In a historic neighborhood at the foot of 50-story skyscrapers, this addition to a 1910-era house investigates the condition of living in Atlanta’s dense Piedmont forest, within the city. Horizontal and vertical views are positioned to the surrounding tree canopy and skyscrapers beyond, and rely on the tree canopy for privacy in the dense residential setting. Floor levels are pin-wheeled around a new plate steel stair - designed without stringers and suspended within the interior volumes - to heighten the experience of residing among the trees.
The project replaces a series of low-quality additions to a 1910-era house (‘old house’) with a new glass-lined living space (‘new house’) including a garage, kitchen, family room, bedrooms and a new stair linking four floor levels. This new stair leads to a partially covered roof deck with outdoor fireplace and open views of the skyline beyond, while allowing for multiple new connections that stitch the old and new houses together within a single project.
This project started with a request by the owners for two things: “more light in the kitchen” and “a second stair in the back of the house.” During our conversations it became clear that they were interested in more than simply satisfying these needs; they wanted a house that would open them to a new way of living, and they wanted a process that would show them “what could be done.” They had spent their lives renovating numerous old houses and now wanted to explore architecture as a new way of engaging the world around them.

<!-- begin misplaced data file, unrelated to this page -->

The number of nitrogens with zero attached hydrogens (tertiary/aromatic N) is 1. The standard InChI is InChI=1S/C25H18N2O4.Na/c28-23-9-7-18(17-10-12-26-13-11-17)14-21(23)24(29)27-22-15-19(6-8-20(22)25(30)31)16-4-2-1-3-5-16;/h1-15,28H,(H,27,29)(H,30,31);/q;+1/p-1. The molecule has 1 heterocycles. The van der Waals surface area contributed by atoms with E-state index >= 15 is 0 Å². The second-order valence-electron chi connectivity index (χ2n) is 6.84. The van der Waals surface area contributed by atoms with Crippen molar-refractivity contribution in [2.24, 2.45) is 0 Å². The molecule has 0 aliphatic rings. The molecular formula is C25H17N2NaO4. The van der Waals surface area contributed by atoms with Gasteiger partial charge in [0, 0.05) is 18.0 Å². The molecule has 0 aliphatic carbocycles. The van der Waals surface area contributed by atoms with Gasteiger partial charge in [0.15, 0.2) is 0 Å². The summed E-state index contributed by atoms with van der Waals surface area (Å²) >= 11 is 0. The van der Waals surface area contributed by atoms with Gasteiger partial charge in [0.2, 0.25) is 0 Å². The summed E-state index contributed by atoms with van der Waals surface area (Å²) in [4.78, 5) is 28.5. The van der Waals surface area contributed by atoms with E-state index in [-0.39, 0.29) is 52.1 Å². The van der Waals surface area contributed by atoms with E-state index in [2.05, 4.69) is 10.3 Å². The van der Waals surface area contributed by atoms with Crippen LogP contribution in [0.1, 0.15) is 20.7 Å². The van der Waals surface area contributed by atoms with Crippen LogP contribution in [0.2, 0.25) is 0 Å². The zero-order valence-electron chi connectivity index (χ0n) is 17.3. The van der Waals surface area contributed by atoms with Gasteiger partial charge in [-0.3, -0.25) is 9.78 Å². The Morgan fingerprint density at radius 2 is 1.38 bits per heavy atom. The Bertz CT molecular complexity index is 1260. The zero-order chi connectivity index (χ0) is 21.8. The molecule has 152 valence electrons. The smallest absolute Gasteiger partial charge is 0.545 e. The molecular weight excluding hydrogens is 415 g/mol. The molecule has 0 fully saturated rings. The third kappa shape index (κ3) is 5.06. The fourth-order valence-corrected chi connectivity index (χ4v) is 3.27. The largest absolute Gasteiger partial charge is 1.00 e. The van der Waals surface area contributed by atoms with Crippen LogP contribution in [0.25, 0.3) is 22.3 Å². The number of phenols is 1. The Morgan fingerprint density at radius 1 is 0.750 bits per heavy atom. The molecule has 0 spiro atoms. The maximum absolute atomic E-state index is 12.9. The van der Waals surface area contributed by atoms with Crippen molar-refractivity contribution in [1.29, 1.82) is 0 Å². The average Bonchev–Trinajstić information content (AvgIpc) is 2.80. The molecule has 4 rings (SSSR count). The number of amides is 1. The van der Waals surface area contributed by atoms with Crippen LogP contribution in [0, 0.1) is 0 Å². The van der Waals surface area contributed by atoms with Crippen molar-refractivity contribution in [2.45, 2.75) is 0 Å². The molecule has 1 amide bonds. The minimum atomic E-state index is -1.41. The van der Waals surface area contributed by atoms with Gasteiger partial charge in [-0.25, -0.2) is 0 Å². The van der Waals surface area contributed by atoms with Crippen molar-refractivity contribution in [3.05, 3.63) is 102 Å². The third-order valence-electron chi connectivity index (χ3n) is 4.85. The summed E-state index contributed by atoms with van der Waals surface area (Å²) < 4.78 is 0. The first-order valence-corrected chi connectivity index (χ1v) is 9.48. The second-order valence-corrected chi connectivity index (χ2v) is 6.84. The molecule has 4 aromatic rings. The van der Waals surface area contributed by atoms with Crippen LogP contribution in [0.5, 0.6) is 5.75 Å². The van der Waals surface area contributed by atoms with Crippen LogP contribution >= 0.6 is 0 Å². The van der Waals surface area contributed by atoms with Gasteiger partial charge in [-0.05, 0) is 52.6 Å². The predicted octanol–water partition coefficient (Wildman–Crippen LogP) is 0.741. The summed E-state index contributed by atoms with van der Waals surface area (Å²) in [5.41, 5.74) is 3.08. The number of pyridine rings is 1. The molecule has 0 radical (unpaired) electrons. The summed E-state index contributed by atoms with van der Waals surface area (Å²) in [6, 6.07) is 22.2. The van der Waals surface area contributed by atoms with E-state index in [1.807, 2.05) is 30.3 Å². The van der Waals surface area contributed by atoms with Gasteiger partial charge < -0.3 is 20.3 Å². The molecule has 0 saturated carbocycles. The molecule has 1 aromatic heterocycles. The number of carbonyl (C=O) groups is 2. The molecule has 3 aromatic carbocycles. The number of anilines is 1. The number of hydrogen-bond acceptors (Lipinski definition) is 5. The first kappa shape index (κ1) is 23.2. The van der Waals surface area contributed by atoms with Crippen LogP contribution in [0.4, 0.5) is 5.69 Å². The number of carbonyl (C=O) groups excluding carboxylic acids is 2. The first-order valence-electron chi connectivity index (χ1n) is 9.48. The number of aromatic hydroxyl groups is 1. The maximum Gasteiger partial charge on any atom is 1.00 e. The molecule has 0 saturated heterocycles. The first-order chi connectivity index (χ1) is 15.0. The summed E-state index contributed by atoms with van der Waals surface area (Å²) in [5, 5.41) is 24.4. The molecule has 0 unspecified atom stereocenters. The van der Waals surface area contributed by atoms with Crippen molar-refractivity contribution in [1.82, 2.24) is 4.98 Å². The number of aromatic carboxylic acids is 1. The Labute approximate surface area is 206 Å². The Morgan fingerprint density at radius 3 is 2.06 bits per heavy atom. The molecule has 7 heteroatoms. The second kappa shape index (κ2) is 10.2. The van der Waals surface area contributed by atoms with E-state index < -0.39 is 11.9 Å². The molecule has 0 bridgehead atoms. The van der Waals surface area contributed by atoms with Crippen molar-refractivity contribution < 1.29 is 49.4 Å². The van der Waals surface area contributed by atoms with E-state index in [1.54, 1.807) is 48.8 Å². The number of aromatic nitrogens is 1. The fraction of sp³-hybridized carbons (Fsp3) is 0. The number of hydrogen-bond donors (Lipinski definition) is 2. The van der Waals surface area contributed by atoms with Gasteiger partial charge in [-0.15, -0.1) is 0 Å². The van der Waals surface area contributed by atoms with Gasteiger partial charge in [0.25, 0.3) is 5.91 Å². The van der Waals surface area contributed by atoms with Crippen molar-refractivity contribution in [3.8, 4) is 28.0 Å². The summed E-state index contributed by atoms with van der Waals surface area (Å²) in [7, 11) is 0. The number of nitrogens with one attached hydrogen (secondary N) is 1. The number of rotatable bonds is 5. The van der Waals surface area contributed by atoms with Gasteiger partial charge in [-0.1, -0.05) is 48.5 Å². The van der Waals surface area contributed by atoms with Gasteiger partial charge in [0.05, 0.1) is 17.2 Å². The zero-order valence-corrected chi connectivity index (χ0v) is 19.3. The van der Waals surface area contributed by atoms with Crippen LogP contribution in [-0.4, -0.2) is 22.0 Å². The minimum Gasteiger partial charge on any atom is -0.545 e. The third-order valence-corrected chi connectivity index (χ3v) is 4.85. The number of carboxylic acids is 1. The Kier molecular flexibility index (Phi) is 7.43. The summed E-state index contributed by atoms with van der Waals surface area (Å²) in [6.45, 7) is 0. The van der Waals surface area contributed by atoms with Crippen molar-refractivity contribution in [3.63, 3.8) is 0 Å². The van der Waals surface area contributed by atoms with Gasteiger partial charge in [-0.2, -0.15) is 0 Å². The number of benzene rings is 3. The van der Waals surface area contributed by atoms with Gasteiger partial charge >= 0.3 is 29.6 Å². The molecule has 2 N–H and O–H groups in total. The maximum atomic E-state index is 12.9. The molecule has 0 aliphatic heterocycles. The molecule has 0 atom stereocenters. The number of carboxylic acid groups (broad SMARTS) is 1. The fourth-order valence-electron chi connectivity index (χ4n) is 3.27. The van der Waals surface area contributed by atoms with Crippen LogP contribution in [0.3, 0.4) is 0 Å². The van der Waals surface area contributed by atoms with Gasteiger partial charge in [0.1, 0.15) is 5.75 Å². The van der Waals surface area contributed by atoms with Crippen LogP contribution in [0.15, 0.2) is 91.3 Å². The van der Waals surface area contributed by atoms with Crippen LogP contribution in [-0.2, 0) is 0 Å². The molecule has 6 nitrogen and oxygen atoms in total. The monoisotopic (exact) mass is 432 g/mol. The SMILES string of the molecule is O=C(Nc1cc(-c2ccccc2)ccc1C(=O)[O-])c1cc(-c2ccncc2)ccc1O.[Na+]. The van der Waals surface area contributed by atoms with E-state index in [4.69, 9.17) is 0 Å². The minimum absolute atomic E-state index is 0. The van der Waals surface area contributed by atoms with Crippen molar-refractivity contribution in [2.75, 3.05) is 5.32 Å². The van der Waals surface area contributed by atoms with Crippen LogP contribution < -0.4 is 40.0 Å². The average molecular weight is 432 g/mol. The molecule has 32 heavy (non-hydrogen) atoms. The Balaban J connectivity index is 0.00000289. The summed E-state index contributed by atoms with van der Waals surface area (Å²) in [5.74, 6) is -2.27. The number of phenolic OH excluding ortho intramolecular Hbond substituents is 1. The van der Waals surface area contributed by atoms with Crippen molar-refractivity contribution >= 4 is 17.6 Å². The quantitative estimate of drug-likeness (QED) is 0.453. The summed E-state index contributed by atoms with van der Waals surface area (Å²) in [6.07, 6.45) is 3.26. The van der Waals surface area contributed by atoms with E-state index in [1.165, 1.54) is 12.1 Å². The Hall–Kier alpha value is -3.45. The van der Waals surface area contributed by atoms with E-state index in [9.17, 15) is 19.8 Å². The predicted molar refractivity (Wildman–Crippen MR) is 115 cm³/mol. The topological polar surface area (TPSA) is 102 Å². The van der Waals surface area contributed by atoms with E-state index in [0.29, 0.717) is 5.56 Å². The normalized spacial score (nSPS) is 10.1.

The owners also expressed a desire for their new living spaces to be perceptually lodged in the outof-doors and to have the presence of the city skyline around them both night and day. To this end, the new interior spaces are arranged as a series of shifted floor plates and ceilings, spiraling around a new central stair. The new stair is a very carefully designed, spatially charged element (its structure is integral to the welded treads and risers, with no stringers and self-spanning between adjacent and overhead structure) – its thinness from certain angles makes it virtually disappear to open up light and views.
Similarly, the uppermost rooms and roofs are often cantilevered or suspended over lower ones, creating light-filled inter-connected spaces that challenge a deliberate structural understanding of the house. The new spatial arrangement that this offers, in stark contrast to the defined rooms of the old house, creates a dialogue of space types.
The use of custom curtain-wall glazing to such a great extent, in such close proximity to adjacent houses, establishes a shockingly open boundary with the neighbors. The solid walls of these houses define, in some ways, the extent of the interior. The terraced site, together with the shifted interior floor plates visible through the window walls, proposes a residential experience which is physically and visually suspended within its context.